Pretty Produce: Students evaluate food waste caused by appearance of produce


Laasya Mamidipalli

This a box of produce from Ungraded Produce. Courtney Bell, co-founder, said that produce standards are very strict.

Angela Qian , Beats Editor, Feature Reporter

first time sophomore Thomas Gimeno planted corn in his backyard, he planted them too late in the season, and they were too far apart to pollinate effectively. He was only able to harvest five cobs from a total of 20 corn plants.

Gimeno said, “I’m not a professional farmer or anything. Those people obviously know what they’re doing, and they can grow corn, but a lot of the time (the corn cobs are) not shaped nicely.”

Gimeno said the corn he planted and was able to eat tasted fine, sweet even, but it wouldn’t have made it to stores.

As Earth Day approaches on Sunday, many farmers and gardeners like Gimeno begin to plant seeds for the upcoming growing season, not expecting every plant to create the perfect produce customers see in stores. Foods that don’t conform to a certain shape are often thrown away, according to Ungraded Produce, a company in Durham, N.C.

With 40 percent of food going uneaten in the United States, the company works to reduce food waste and its environmental impact. Ungraded Produce sells “ugly produce” at a discounted rate to prevent it from being thrown away. To combat the food waste, larger companies like Meijer are also creating their own programs to sell imperfect-looking produce at a discounted price.

With these new initiatives to combat food waste such as Ungraded Produce, Gimeno said, “When people start seeing (imperfect produce) in the produce sections in the grocery stores and even at their house, they’re going to be like, ‘Oh, this is fine,’ and I think it’s just going to snowball into effect where people don’t care anymore.”

He also said, “(People won’t) care if their oranges are a little green because oranges are picked green and dyed orange. If they pick them when they’re orange, they’d be rotten by the time they got to the store.”

Laasya Mamidipalli
Sophomore Ethan Zhang chooses a seed packet to grow in his garden. Zhang said that people shouldn’t be selective when choosing food.

Courtney Bell, co-founder of Ungraded Produce, said, “(The business wants) to challenge the notion of what’s considered high quality edible produce by introducing ugly produce to people’s homes and showing that this is a perfect quality product.”

The National Resources Defense Council (NRDC) said 10 percent of the U.S. energy budget, 50 percent of U.S. land and 80 percent of consumed freshwater in the United States go to getting food to people’s tables. However, according to the NRDC, a large portion of this food, an equivalent of $165 billion every year, goes to waste.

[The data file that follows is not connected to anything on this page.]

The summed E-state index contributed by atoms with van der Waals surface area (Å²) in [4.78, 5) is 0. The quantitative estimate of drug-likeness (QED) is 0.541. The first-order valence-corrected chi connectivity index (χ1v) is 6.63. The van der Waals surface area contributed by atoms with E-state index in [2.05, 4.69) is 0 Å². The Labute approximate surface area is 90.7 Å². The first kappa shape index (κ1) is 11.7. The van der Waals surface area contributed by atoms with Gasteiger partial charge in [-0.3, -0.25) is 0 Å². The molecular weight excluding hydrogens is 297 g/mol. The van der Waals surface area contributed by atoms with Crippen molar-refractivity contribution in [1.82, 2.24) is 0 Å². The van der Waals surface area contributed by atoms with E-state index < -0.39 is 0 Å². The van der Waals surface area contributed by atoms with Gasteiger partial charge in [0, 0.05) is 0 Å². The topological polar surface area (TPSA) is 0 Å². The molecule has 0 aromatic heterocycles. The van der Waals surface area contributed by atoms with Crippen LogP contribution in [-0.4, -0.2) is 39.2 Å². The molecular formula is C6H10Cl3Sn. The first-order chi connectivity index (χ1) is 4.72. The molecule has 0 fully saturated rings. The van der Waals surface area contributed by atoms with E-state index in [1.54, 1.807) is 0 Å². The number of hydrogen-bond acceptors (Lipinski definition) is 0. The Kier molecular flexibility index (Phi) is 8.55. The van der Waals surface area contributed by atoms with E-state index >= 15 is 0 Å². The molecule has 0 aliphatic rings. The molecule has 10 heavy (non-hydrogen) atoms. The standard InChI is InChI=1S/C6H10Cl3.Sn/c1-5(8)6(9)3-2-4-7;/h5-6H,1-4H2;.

The Guardian states that about 20 percent of produce is thrown away before it gets to the table because it does not conform to the industry standard of perfection.

Sophomore Ethan Zhang, who has had a garden since he was young, said, “It’s a good idea to sell misshapen food because there’s technically 

nothing wrong with (it), but I just think it’s an unaccepted idea (that misshapen food is) bad food that we should get rid of. People should not be selective of the misshapen food. There shouldn’t be a discount for misshapen food.”

According to the NRDC, the process of culling, or the removal of products based on appearance or quality criteria is the primary reason for the waste of fresh produce.

Many consumers do not realize how strict these standards are. Bell said many of Ungraded Produce’s customers were her friends in the company’s early stages.

She also said, “They would ask (my co-founder and me), ‘How is this stuff even considered ugly?’ and we could explain why for one reason or another that the U.S. grading system would make this a grade two product. A lot of our friends then learned early on that even the most minor imperfection could cause something to be considered an inferior product.”

Bell said her business helped her not only pursue her passions but also help the environment.

Laasya Mamidipalli
Zhang holds a tomato. Zhang said that people shouldn’t be selective when choosing food.

“We’ve been providing people with recovered produce, and so they’re reducing their environmental impact, and we’re also sourcing it locally, so that helps too,” 

Bell said. “It’s very gratifying.”

Zhang and Gimeno said people should be less selective about the appearance of the foods they eat.

“Some people see ugly produce and they might think ‘Oh that’s a bad product’,” Bell said.

“(However, changing that mindset to) ‘Oh, it’s just misshapen’ serves as an early form of education for (those people), so they see that ugly is perfectly acceptable.”

All in all, Gimeno said, “It’s important to eat the ugly foods because a deformed orange is going to taste the same as a (non-deformed) orange. It’s just going to have a weird-looking peel.”